A more modern type of poetry.


    Written in lines of iambic pentameter, but does NOT use end rhyme.from Julius Ceasar

    Cowards die many times before their deaths;The valiant never taste of death but once.Of all the wonders that I yet have heard,It seems to me most strange that men should fear;Seeing that death, a necessary end,Will come when it will come.

  • RHYMEWords sound alike because they share the same ending vowel and consonant sounds.

    (A word always rhymes with itself.)LAMPSTAMP

    Share the short a vowel soundShare the combined mp consonant sound

  • END RHYMEA word at the end of one line rhymes with a word at the end of another line

    Hector the CollectorCollected bits of string.Collected dolls with broken headsAnd rusty bells that would not ring.

  • INTERNAL RHYMEA word inside a line rhymes with another word on the same line.

    Once upon a midnight dreary, while I pondered weak and weary.

    From The Raven by Edgar Allan Poe

  • NEAR RHYMEa.k.a imperfect rhyme, close rhyme

    The words share EITHER the same vowel or consonant sound BUT NOT BOTHROSELOSE

    Different vowel sounds (long o and oo sound)Share the same consonant sound


  • LYRICA short poemUsually written in first person point of viewExpresses an emotion or an idea or describes a sceneDo not tell a story and are often musical(Many of the poems we read will be lyrics.)


    A Japanese poem written in three lines

    Five SyllablesSeven SyllablesFive Syllables

    An old silent pond . . .A frog jumps into the pond.Splash! Silence again.


    A five line poem containing 22 syllables

    Two SyllablesFour SyllablesSix SyllablesEight SyllablesTwo Syllables

    How frailAbove the bulkOf crashing water hangsAutumnal, evanescent, wanThe moon.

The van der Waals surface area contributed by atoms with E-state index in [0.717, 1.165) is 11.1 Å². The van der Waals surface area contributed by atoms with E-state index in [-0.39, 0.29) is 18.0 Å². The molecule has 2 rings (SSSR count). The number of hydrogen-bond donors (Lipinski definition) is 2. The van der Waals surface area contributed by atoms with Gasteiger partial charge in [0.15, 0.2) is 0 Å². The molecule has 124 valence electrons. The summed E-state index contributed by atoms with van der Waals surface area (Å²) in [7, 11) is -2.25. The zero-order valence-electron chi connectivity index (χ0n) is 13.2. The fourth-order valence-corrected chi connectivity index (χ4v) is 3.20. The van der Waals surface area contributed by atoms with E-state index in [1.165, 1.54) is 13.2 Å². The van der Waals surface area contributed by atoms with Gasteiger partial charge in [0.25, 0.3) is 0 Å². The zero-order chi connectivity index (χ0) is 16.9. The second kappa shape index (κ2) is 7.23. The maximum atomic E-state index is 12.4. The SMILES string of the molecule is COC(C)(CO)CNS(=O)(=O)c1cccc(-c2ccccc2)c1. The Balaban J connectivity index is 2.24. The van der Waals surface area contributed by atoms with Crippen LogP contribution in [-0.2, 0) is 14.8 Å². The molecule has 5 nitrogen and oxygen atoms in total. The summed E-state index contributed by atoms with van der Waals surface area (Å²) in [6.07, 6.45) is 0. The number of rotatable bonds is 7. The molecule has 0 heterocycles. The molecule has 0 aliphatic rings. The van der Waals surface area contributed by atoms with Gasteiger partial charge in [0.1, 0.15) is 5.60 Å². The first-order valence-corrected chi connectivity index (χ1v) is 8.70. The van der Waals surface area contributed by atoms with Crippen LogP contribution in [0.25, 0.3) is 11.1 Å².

• SHAKESPEAREAN SONNETA fourteen line poem with a specific rhyme scheme.

    The poem is written in three quatrains and ends with a couplet.

    The rhyme scheme isabab cdcd efef ggShall I compare thee to a summers day?Thou art more lovely and more temperate.Rough winds do shake the darling buds of May,And summers lease hath all too short a date.Sometimes too hot the eye of heaven shines,And often is his gold complexion dimmed;And every fair from fair sometimes declines,By chance or natures changing course untrimmed.But thy eternal summer shall not fadeNor lose possession of that fair thou owst;Nor shall Death brag thou wanderest in his shade,When in eternal lines to time thou growstSo long as men can breathe or eyes can see,So long lives this, and this gives life to thee.

  • NARRATIVE POEMSA poem that tells a story.Generally longer than the lyric styles of poetry b/c the poet needs to establish characters and a plot.Examples of Narrative Poems

    The RavenThe HighwaymanCasey at the BatThe Walrus and the Carpenter

  • CONCRETE POEMSIn concrete poems, the words are arranged to create a picture that relates to the content of the poem. PoetryIs like Flames,Which areSwift and elusiveDodging realizationSparks, like words on thePaper, leap and dance in theFlickering firelight. The fieryTongues, formless and shiftingShapes, tease the imiagination.Yet for those who see,Through their mindsEye, they burnUp the page.


  • HyperboleExaggeration often used for emphasis.

  • LitotesUnderstatement - basically the opposite of hyperbole. Often it is ironic.

    Ex. Calling a slow moving person Speedy

  • IdiomAn expression where the literal meaning of the words is not the meaning of the expression. It means something other than what it actually says.

    Ex. Its raining cats and dogs.

  • AllusionAllusion comes from the verb allude which means to refer toAn allusion is a reference to something famous.A tunnel walled and overlaidWith dazzling crystal: we had read Of rare Aladdins wondrous cave,And to our own his name we gave.

    From SnowboundJohn Greenleaf Whittier

    **************Activity: Alliteration group game********************Activity: Rhyme group game